A medieval reenactment troupe find it increasingly difficult to keep their family-like group together, with pressure from local law enforcement, interest from entertainment agents and a growing sense of delusional from their leader.
Following an ever-growing epidemic of zombies that have risen from the dead, two Philadelphia S.W.A.T. team members, a traffic reporter, and his television executive girlfriend seek refuge in a secluded shopping mall.
A biological weapon gone awry is only the start of problems in the little town of Evan's City, Pennsylvania. Bouts of insanity in the populace are leading to murder and rioting, until the US Army turns up - and things really start going to hell. Written by
David Carroll <firstname.lastname@example.org>
No Hollywood stunt men were used in The Crazies. Local firemen and licensed fireworks professionals handled all of the action sequences, including the creation and employment of blood squibs. See more »
In one of the lab scenes, Dr. Watts becomes excited because the lab specimen he's examining is smaller than it was. He asks for another slide of the same sample, but when he looks at that sample he's excited because it's bigger than all the others. See more »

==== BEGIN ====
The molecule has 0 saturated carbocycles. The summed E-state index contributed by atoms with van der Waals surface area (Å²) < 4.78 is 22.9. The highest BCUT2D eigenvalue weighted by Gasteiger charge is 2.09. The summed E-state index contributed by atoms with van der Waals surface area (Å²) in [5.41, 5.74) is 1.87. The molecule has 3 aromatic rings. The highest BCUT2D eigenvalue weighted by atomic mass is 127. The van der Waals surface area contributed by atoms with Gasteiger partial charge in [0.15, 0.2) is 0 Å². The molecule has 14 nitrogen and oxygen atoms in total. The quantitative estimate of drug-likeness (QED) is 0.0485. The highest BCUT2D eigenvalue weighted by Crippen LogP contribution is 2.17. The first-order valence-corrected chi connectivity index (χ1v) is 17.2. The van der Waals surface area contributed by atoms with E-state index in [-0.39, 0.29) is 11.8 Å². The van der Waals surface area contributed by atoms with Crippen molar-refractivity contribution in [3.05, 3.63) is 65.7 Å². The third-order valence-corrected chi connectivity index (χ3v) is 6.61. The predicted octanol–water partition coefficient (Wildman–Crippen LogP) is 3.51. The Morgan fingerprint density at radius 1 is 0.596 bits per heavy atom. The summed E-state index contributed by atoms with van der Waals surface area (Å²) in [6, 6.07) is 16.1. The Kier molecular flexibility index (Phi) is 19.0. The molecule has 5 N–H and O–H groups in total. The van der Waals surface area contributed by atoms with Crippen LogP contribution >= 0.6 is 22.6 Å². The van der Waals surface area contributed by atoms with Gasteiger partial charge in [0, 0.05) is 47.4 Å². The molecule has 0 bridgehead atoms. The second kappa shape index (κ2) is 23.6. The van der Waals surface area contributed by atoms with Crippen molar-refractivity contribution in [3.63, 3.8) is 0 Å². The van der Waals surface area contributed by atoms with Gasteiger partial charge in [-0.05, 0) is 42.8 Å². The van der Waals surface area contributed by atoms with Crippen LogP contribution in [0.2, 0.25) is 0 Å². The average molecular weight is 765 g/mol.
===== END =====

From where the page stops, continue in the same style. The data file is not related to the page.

Okay, Colonel Peckem, last test is negative. You're all clean, virus free. We can sign you out. The helicopter will be arriving in a few minutes.
Any news from Deitrich?
They're sending a new man from the Trixie project to take over as Dr. Watts' replacement. He should be here in the morning. If only we knew what Watts was working on. We checked the slides he left behind in his microscope and his notes, but we can't make heads or tails out of any of it. He was onto something, we know that. ...
[...] See more »
After the success of his classic Night of the Living Dead (1968), horror master George Romero followed up with this low-budget thriller.
Airplane crashes outside of a small Pennsylvania town and unleashes a bio chemical substance that turns the locals into murderous psychotics. The government steps in, but only makes things worse... far worse.
George Romero's films have long been known for their violence, disturbing nature, and social commentary and this early film is no exception. The Crazies has exciting action wrapped all in a thought-provoking and unsettlingly believable story. There's plenty of moments of gore and a number of scenes that are quite horrific (burning preacher anyone?). Romero's direction is nicely done, providing tense atmosphere and using the rural locations of Pennyslvania well.
Cast-wise some of the performances of this film seem a bit forced, but the performers do manage to hold it together. Harold Wayne Jones, Will MacMillian, and Lloyd Hollar are the best stand-outs.
While The Crazies is often forgotten among the horror films of the 70's, it's a good film from a great director. A must for Romero fans.
*** out of ****
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